by 1590s, "a playful leap or jump, a skip or spring as in dancing," from caper (v.). The meaning "prank" is from 1840 via notion of "sportive action;" that of "crime" is from 1926. To cut capers "dance in a frolicsome way" is from c. 1600, from cut (v.) in the sense of "perform, execute."
"wicked in the extreme," c. 1600, from Latin nefarius "wicked, abominable, impious," from nefas "crime, wrong, impiety," from ne- "not" (from PIE root *ne- "not") + fas "right, lawful, divinely spoken," related to fari "to speak," from PIE root *bha- (2) "to speak, tell, say." Related: Nefariously; nefariousness.
c. 1600, "the lower world, Hades, place of departed souls," also "the earth, the world below the skies," as distinguished from heaven. Similar formation in German unterwelt, Dutch onderwereld, Danish underverden. Meaning "lower level of society" is first recorded 1890; "criminals and organized crime collectively" is attested from 1900.
late 14c., envolupen, "be involved" (in sin, crime, etc.), from Old French envoleper, envoluper "envelop, cover; fold up, wrap up" (10c., Modern French envelopper), from en- "in" (see en- (1)) + voloper "wrap up," which is of uncertain origin, perhaps Celtic (see Gamillscheg, Diez) or Germanic ("Century Dictionary"). Literal sense is from 1580s. Related: Enveloped; enveloping.
"habit of relapsing" (into crime), 1882, from recidivist + -ism, modeled on French récidivisme, from récidiver. Recidivation as "a falling back, backsliding" in the spiritual sense is attested early 15c. (recidivacion), but OED has no examples after c. 1700. Recidivous "liable to backslide to a former condition or state" is a dictionary word from 1650s.
"act of stopping; state of being stopped," late 14c., from Anglo-French arest, Old French areste (n.) "stoppage, delay" (12c., Modern French arrêt), from arester "to stay, stop" (see arrest (v.)). Especially in law, "the taking of a person into custody, usually by warrant from authority, to answer an alleged or suspected crime" (early 15c.).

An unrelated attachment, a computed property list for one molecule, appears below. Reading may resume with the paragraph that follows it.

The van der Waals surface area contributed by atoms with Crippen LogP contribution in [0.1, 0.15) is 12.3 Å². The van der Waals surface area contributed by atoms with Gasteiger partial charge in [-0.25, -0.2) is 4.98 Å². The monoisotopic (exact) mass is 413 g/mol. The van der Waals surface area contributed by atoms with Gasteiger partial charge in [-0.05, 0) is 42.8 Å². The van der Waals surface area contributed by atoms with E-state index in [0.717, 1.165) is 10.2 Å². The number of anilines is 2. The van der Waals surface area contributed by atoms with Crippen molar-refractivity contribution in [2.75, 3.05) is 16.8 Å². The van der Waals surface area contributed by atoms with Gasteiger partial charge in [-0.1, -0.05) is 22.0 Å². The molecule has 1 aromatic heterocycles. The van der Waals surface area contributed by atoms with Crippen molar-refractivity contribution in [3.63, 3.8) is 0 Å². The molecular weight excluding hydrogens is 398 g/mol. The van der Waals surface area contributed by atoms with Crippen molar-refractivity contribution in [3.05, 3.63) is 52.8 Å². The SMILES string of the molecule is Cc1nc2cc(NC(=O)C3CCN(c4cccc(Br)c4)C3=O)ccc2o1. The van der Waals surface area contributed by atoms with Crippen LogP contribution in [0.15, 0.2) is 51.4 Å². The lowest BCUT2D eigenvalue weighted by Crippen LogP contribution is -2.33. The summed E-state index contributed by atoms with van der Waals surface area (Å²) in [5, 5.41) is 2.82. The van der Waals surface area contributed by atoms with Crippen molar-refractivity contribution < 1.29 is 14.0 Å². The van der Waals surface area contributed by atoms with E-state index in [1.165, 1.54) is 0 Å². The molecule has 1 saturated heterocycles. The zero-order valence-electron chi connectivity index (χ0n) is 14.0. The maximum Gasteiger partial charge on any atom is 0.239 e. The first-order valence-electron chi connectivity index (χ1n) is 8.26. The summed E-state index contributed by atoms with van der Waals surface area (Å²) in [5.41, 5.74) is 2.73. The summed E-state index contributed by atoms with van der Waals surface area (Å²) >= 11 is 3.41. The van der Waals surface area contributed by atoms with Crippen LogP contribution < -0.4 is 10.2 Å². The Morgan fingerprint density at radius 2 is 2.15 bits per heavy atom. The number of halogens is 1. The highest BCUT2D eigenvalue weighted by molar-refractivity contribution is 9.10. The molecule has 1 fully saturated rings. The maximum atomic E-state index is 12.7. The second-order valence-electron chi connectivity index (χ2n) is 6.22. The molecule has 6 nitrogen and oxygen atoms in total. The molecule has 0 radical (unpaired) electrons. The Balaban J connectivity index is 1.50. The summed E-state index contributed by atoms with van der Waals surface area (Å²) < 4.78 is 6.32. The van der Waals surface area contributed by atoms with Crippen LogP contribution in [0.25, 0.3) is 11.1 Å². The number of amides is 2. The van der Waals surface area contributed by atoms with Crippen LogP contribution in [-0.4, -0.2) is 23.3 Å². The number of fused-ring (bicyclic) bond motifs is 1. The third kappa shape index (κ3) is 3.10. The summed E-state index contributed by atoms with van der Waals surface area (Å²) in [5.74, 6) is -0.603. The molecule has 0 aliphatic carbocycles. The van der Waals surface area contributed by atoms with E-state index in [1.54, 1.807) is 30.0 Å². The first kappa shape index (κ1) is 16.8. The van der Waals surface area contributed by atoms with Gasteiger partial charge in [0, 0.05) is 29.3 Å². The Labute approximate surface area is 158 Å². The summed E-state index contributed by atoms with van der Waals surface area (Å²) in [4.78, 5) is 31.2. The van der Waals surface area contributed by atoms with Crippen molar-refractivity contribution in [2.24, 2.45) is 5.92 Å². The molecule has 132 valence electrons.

early 15c., "to convey (truth) in a fable," from Latin implicatus, past participle of implicare "to involve, entwine, entangle, embrace," from assimilated form of in- "into, in, on, upon" (from PIE root *en "in") + plicare "to fold" (from PIE root *plek- "to plait"). From c. 1600 as "intertwine, wreathe." Meaning "involve (someone) in a crime, charge, etc.; show (someone) to be involved" is from 1797. Related: Implicated; implicating.
"intense interrogation by police," 1900, probably a reference to Third Degree of master mason in Freemasonry (1772), the conferring of which included an interrogation ceremony. Third degree as a measure of severity of burns (most severe) is attested from 1866, from French (1832); in American English, as a definition of the seriousness of a particular type of crime (the least serious type) it is recorded from 1865.
"to procure unlawfully, to bribe to accomplish a wicked purpose," especially to induce a witness to perjury, "to lure (someone) to commit a crime," 1530s, from French suborner "seduce, instigate, bribe" (13c.) and directly from Latin subornare "employ as a secret agent, incite secretly," originally "equip, fit out, furnish," from sub "under; secretly" (see sub-) + ornare "equip," related to ordo "row, rank, series, arrangement" (see order (n.)). Related: Suborned; suborning.
mid-13c., "injury, wrong," from Old French tort "wrong, injustice, crime" (11c.), from Medieval Latin tortum "injustice," noun use of neuter of tortus "wrung, twisted," past participle of Latin torquere "turn, turn awry, twist, wring, distort" (from PIE root *terkw- "to twist"). Legal sense of "breach of a duty, whereby someone acquires a right of action for damages" is first recorded 1580s.